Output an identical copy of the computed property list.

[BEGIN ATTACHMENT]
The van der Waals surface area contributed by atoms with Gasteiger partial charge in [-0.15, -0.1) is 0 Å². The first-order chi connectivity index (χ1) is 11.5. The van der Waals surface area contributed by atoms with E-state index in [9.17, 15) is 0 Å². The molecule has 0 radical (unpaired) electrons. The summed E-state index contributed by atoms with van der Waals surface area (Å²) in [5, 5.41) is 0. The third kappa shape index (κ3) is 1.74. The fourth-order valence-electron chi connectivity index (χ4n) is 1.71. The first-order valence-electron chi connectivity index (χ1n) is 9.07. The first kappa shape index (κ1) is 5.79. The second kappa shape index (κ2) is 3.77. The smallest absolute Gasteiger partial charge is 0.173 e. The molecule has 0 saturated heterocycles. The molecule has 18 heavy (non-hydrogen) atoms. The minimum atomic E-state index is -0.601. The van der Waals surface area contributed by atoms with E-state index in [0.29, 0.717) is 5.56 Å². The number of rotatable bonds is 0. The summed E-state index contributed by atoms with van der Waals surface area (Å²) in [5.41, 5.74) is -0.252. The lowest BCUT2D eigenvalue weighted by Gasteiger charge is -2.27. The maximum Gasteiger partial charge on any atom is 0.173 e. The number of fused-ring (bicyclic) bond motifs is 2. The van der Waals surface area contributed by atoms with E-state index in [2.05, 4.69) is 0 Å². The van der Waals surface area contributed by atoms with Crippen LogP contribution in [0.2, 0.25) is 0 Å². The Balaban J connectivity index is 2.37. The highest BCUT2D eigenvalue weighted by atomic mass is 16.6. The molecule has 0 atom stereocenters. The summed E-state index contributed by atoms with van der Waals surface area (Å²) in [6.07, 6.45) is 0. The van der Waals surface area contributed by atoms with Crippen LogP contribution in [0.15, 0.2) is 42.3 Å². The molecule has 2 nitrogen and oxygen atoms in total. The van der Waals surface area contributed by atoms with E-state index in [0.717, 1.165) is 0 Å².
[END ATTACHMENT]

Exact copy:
The van der Waals surface area contributed by atoms with Gasteiger partial charge in [-0.15, -0.1) is 0 Å². The first-order chi connectivity index (χ1) is 11.5. The van der Waals surface area contributed by atoms with E-state index in [9.17, 15) is 0 Å². The molecule has 0 radical (unpaired) electrons. The summed E-state index contributed by atoms with van der Waals surface area (Å²) in [5, 5.41) is 0. The third kappa shape index (κ3) is 1.74. The fourth-order valence-electron chi connectivity index (χ4n) is 1.71. The first-order valence-electron chi connectivity index (χ1n) is 9.07. The first kappa shape index (κ1) is 5.79. The second kappa shape index (κ2) is 3.77. The smallest absolute Gasteiger partial charge is 0.173 e. The molecule has 0 saturated heterocycles. The molecule has 18 heavy (non-hydrogen) atoms. The minimum atomic E-state index is -0.601. The van der Waals surface area contributed by atoms with E-state index in [0.29, 0.717) is 5.56 Å². The number of rotatable bonds is 0. The summed E-state index contributed by atoms with van der Waals surface area (Å²) in [5.41, 5.74) is -0.252. The lowest BCUT2D eigenvalue weighted by Gasteiger charge is -2.27. The maximum Gasteiger partial charge on any atom is 0.173 e. The number of fused-ring (bicyclic) bond motifs is 2. The van der Waals surface area contributed by atoms with E-state index in [2.05, 4.69) is 0 Å². The van der Waals surface area contributed by atoms with Crippen LogP contribution in [0.2, 0.25) is 0 Å². The Balaban J connectivity index is 2.37. The highest BCUT2D eigenvalue weighted by atomic mass is 16.6. The molecule has 0 atom stereocenters. The summed E-state index contributed by atoms with van der Waals surface area (Å²) in [6.07, 6.45) is 0. The van der Waals surface area contributed by atoms with Crippen LogP contribution in [0.15, 0.2) is 42.3 Å². The molecule has 2 nitrogen and oxygen atoms in total. The van der Waals surface area contributed by atoms with E-state index in [0.717, 1.165) is 0 Å².